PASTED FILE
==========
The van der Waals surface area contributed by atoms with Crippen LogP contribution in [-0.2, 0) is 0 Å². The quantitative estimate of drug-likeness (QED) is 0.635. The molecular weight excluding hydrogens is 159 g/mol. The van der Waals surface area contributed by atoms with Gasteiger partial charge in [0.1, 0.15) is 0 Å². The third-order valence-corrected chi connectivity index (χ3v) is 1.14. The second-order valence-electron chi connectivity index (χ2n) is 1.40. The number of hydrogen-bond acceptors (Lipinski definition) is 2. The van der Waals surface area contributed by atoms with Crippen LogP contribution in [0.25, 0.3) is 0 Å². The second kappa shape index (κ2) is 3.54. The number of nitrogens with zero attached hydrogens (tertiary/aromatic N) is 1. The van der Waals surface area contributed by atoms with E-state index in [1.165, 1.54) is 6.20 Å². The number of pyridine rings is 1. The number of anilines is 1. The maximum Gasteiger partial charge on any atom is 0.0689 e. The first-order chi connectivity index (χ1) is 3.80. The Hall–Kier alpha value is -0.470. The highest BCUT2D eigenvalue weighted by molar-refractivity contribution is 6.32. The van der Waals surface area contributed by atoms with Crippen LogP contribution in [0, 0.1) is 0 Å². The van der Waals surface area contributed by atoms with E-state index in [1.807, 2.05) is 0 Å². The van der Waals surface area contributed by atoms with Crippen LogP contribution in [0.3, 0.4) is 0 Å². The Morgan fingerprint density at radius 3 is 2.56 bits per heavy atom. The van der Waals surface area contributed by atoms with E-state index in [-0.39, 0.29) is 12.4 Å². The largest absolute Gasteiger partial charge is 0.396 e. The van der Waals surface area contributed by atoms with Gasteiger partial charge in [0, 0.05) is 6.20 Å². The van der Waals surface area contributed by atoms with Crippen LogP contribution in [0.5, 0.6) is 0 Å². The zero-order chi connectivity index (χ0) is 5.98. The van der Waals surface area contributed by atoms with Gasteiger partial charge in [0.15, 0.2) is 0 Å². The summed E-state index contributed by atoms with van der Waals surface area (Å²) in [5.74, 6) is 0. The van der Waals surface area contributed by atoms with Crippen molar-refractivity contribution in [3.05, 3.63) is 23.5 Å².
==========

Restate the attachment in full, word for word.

The van der Waals surface area contributed by atoms with Crippen LogP contribution in [-0.2, 0) is 0 Å². The quantitative estimate of drug-likeness (QED) is 0.635. The molecular weight excluding hydrogens is 159 g/mol. The van der Waals surface area contributed by atoms with Gasteiger partial charge in [0.1, 0.15) is 0 Å². The third-order valence-corrected chi connectivity index (χ3v) is 1.14. The second-order valence-electron chi connectivity index (χ2n) is 1.40. The number of hydrogen-bond acceptors (Lipinski definition) is 2. The van der Waals surface area contributed by atoms with Crippen LogP contribution in [0.25, 0.3) is 0 Å². The second kappa shape index (κ2) is 3.54. The number of nitrogens with zero attached hydrogens (tertiary/aromatic N) is 1. The van der Waals surface area contributed by atoms with E-state index in [1.165, 1.54) is 6.20 Å². The number of pyridine rings is 1. The number of anilines is 1. The maximum Gasteiger partial charge on any atom is 0.0689 e. The first-order chi connectivity index (χ1) is 3.80. The Hall–Kier alpha value is -0.470. The highest BCUT2D eigenvalue weighted by molar-refractivity contribution is 6.32. The van der Waals surface area contributed by atoms with Crippen LogP contribution in [0, 0.1) is 0 Å². The van der Waals surface area contributed by atoms with E-state index in [1.807, 2.05) is 0 Å². The van der Waals surface area contributed by atoms with Crippen LogP contribution in [0.3, 0.4) is 0 Å². The Morgan fingerprint density at radius 3 is 2.56 bits per heavy atom. The van der Waals surface area contributed by atoms with E-state index in [-0.39, 0.29) is 12.4 Å². The largest absolute Gasteiger partial charge is 0.396 e. The van der Waals surface area contributed by atoms with Gasteiger partial charge in [0, 0.05) is 6.20 Å². The van der Waals surface area contributed by atoms with Crippen LogP contribution in [0.5, 0.6) is 0 Å². The zero-order chi connectivity index (χ0) is 5.98. The van der Waals surface area contributed by atoms with Gasteiger partial charge in [0.15, 0.2) is 0 Å². The summed E-state index contributed by atoms with van der Waals surface area (Å²) in [5.74, 6) is 0. The van der Waals surface area contributed by atoms with Crippen molar-refractivity contribution in [3.05, 3.63) is 23.5 Å².